Pei Ying: The Kontinentalist's mission is to bring Asia to the forefront of global conversations. We are a data storytelling studio. In addition to journalism, we also do client work, although that's not hosted on our publication. We find that in the media, discussions around Asian topics are sometimes a little problematic. It's always used with a certain lens, for example, dictatorship, authoritarianism, natural disasters, poverty, etc. We wanted to talk about Asia in slightly more empowering terms and exercise decolonisation in the concepts and words we use.
At the start, we produced very straightforward journalism with no calls to action at the end of our pieces. However, two years ago, our team decided to be cause-driven in the content we create by focusing on social justice issues, climate change, and cultural and societal issues. We now always end up with a call to action encouraging people to support this particular initiative or investigate the topic further. We often also partner with a lot of these non-profit cause-driven organisations like UNHCR, Doctors Without Borders and most recently, Oxfam.
Pei Ying, The Kontinentalist published a story explaining how Laos turned to intense infrastructural development and foreign direct investments to accelerate economic growth. Could you tell us about the data storytelling process for this article?
Pei Ying: Our partner Open Development Mekong, who we've worked with in the past, pitched this story to us about foreign direct investment in Laos. Open Development Mekong is dedicated to opening up information and access to information in the Mekong countries. This is a "follow the money" type story with the aim to understand in a very micro way, not just which countries are investing in Laos, but who is investing. For instance, what organisations and companies are getting involved in these infrastructural developments in Laos.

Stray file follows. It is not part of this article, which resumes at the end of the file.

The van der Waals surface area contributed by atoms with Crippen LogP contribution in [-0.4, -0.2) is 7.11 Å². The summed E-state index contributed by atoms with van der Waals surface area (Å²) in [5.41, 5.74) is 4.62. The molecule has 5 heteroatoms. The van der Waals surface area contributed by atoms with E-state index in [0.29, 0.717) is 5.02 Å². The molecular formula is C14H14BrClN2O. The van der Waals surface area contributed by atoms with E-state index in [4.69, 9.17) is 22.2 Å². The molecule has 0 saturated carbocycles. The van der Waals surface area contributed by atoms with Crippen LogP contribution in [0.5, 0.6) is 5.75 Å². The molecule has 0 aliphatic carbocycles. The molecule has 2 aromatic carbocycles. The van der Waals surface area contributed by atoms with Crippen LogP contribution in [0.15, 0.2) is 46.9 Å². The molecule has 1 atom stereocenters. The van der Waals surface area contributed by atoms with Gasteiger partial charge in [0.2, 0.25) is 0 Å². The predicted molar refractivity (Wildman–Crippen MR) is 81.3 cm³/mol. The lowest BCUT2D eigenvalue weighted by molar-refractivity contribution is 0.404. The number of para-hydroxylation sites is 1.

The process for this story was incredibly tedious and took nearly a year. The major component was compiling the data. We had to identify many major data sources that already had their own repositories for tracking infrastructural development and foreign investment in the region. Even though a handful of organisations do this very well, they all collected the data slightly differently. They have different categories and sometimes spell project names differently. We had to compile all of this and clean it. Next, we compiled a list of companies named in these projects and began researching them. We searched for information like where they were founded, who owns these companies and who the stakeholders are. This allowed us to develop a complete picture of who's connected to what.
In the end, designing it and writing was 1% of the time invested in this project. But we're pleased with the outcome. We used the survey template in Flourish. That resulted in a network graph, which is one of the main pieces of data visualisations in that story. Laos' landscape was one of the key pieces in the story we wanted to show. It's a very mountainous country with lots of flowing rivers which explains why it focuses on major hydropower development investment.
Adolfo, you previously worked at the South China Morning Post (SCMP) and now have joined Thomson Reuters' Graphics team. Let's talk about a visual piece you did at the SCMP before you left.